PM compliance = 165 completed PMs ÷ 200 scheduled PMs x 100
PM compliance = 165 ÷ 200 x 100
PM compliance = 0.825 x 100
PM compliance = 82.5%
It’s important that you don’t include every maintenance task into your calculations. Only regularly scheduled, preventive maintenance tasks should factor into your measurement. PM compliance doesn’t account for reactive maintenance tasks that are scheduled as these are often one-time jobs.
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How to improve PM compliance
Poor PM compliance can be a symptom of bigger issues plaguing your maintenance team. Getting to the bottom of these issues can go a long way to improving PM compliance, getting your preventive maintenance program back on track, and, ultimately, improving asset reliability across the board.
Audit for unnecessary PMs
“This is how we’ve always done it,” can be the seven most damaging words uttered by a maintenance manager. If you’re allocating resources to a task that isn’t relevant anymore, these resources will go to waste and your metrics will be skewed. That’s why you should regularly audit your PMs to ensure they are done at the optimal frequency. Shifting production demands, new equipment, better parts, improved processes, and advanced technology may render a PM obsolete. When a task isn’t making an impact, technicians notice and tend to bypass it. You can’t blame someone for skipping a pointless job to work on one that’s higher-priority. Discovering which tasks are being missed and eliminating these unnecessary PMs saves a lot of time, money, and effort while boosting PM compliance and making technicians feel valued. facility morale.
Make PMs easier to complete
The biggest reason for missed PMs is pretty straightforward—there’s just not enough time or resources to go around. There’s only so much time in a day, and an emergency can eat up a lot of that time, pushing routine tasks into the background. You can’t always avoid these situations, but you can make PMs easier so they are done faster and PM compliance can rise. Establishing mobile maintenance is one way technicians can access resources easier and finish jobs quicker. Better training and improved troubleshooting procedures are also worthwhile investments to reduce the time it takes to perform PMs. These changes make it easier for technicians to do their jobs faster, which means fewer PMs are left on the sidelines.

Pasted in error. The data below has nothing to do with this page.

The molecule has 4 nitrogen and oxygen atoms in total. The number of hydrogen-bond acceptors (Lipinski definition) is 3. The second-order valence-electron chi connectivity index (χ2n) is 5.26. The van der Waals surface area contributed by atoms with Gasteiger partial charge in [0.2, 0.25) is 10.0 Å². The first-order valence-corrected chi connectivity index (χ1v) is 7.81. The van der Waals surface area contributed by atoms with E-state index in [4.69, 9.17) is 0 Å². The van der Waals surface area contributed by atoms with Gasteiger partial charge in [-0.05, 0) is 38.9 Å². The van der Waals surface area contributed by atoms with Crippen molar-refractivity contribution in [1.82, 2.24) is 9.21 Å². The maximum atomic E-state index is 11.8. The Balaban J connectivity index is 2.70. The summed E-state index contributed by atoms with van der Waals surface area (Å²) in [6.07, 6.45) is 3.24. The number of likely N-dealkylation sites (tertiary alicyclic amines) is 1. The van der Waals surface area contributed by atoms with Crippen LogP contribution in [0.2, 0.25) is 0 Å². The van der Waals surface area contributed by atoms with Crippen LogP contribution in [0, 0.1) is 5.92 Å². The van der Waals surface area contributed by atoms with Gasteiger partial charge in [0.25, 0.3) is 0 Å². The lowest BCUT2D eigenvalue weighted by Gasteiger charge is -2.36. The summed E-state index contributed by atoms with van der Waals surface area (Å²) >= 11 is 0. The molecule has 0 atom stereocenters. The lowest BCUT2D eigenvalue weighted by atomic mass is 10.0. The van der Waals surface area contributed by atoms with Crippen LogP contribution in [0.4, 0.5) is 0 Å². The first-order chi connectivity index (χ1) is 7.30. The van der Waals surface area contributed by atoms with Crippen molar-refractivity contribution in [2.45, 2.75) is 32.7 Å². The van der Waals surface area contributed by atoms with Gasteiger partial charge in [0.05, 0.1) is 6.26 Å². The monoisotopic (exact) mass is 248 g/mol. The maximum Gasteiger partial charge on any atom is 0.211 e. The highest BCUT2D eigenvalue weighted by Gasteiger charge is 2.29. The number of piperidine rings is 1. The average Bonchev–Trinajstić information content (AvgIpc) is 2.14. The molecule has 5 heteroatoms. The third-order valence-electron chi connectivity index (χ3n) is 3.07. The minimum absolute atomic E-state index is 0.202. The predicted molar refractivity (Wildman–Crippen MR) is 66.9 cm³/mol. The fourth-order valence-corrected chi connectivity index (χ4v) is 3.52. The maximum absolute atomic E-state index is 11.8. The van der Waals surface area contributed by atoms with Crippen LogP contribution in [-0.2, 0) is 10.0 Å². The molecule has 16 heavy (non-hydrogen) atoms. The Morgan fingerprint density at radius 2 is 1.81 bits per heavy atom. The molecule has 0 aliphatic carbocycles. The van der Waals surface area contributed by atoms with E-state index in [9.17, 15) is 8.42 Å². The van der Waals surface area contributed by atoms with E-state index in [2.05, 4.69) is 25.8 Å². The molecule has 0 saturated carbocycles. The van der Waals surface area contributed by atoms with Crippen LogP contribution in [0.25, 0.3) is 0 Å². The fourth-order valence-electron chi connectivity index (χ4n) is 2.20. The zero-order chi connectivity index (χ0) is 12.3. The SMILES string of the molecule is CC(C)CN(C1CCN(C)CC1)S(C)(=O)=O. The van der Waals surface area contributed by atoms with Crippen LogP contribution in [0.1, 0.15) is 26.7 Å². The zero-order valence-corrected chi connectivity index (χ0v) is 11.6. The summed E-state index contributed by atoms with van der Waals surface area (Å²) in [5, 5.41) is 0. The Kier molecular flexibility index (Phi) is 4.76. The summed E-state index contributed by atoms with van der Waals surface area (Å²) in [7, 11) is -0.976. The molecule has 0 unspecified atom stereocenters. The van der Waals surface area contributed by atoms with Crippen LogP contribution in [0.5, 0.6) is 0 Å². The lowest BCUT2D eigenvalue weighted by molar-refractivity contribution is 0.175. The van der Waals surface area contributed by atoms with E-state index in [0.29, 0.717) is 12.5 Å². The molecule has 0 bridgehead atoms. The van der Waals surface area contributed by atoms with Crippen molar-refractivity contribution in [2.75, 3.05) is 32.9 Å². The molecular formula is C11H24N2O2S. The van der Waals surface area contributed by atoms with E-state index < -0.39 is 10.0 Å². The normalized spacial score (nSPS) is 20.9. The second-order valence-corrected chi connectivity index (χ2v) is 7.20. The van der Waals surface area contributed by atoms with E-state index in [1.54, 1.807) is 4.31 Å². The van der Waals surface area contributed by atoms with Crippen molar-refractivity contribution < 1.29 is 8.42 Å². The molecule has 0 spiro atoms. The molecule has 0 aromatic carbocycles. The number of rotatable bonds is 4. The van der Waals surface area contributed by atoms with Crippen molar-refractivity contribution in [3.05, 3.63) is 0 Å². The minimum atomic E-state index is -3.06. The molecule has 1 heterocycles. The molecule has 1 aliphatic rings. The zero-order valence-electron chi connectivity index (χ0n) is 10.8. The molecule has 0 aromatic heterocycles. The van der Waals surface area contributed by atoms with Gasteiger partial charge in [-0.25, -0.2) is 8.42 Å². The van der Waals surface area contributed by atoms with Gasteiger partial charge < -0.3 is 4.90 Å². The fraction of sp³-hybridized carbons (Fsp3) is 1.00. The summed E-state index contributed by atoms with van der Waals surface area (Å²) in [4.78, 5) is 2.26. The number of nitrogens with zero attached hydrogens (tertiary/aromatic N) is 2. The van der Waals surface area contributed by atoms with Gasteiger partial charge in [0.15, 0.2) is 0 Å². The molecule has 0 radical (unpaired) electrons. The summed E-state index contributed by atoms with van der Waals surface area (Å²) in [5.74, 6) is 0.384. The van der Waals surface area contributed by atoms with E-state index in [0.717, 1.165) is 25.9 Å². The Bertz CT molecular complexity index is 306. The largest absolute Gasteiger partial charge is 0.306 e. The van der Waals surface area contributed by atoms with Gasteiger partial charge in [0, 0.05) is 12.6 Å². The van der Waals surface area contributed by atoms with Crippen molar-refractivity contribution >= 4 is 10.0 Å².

“This is how we’ve always done it,” can be the seven most damaging words uttered by a maintenance manager…Eliminating unnecessary PMs can save a lot of time, money, and effort while boosting PM compliance and facility morale.
Use data to tackle backlog
Thanks to the 10% rule, late PMs can fall outside the compliant category, even if they are eventually completed. Backlog is inevitable, but there are ways to manage it so its impact on PM compliance and your facility as a whole is mitigated. One way to do this is to use another maintenance metrics: Scheduled maintenance critical percent (SMCP). SMCP allows you to see which late PMs should be done first by measuring their impact on the business. Knowing how to use SMCP effectively can help your maintenance team target important PMs. These tasks won’t fall off the radar and cause not only will your PM compliance improve, but so too will reliability, availability, and production.
Take your business to the next level with PM compliance
You dedicate a lot of resources to your preventive maintenance program. Tracking PM compliance can ensure those resources are being used effectively. Your PM compliance score is a thermometer that measures the health of your maintenance processes, from your inventory purchasing methods to the way you train and provide resources technicians. Improving your PM compliance can have a huge ripple effect that touches not only maintenance, but the well-being of the business at its highest level.